# What is a “thermal” particle?

I have seen various uses of the word "thermal" recently (e.g. in black hole physics) that make me wonder what is the exact meaning of "thermal" in particle physics. There are also "thermal neutrons", for example, so my initial understanding of "thermal" as related "thermal radiation", i.e. propagated by photons, seems inadequate.

Can I apply "thermal" to any particle which meets the following criterion?

A thermal particle is a free particle with a kinetic energy corresponding to the most probable velocity at a temperature of 290 K (17 °C or 62 °F), i.e. the mode of the Maxwell–Boltzmann distribution for this temperature.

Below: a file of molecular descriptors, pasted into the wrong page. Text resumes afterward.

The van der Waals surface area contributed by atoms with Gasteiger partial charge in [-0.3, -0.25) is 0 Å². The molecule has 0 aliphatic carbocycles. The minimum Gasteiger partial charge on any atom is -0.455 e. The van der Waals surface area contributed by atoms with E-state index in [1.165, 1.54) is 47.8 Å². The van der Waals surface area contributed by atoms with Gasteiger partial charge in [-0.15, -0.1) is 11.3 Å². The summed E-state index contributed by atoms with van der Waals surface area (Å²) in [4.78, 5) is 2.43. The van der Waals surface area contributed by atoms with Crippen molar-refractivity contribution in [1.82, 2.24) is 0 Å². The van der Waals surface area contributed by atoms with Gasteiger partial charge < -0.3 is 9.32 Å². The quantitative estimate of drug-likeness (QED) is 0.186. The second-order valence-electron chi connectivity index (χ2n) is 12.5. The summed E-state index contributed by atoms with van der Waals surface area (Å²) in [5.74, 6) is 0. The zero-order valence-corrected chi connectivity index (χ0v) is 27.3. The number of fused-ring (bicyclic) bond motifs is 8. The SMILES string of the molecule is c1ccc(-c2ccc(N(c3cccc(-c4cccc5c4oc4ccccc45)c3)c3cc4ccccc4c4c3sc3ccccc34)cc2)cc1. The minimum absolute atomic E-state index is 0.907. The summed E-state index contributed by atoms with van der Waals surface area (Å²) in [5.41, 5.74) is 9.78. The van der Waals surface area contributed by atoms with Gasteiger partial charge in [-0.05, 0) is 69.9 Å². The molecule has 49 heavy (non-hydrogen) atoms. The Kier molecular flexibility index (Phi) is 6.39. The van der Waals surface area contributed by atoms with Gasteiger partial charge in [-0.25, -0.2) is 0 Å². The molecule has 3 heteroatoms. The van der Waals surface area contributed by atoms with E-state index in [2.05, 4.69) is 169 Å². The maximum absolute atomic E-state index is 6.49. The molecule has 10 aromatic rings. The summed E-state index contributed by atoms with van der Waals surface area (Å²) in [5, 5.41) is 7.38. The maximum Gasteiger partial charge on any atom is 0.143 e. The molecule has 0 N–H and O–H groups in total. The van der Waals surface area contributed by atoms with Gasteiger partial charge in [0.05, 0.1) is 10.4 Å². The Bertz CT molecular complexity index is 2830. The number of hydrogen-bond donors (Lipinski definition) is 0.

Or should the criterion be:

A thermal particle is a free particle with a kinetic energy corresponding to the most probable velocity at the temperature of its environment, i.e. the mode of the Maxwell–Boltzmann distribution for this temperature.

• Your question is too broad to be answered. This question should be closed, in my opinion. – Yashas Feb 11 '17 at 6:08
• @YashasSamaga - made the question narrower. – Frank Feb 11 '17 at 7:07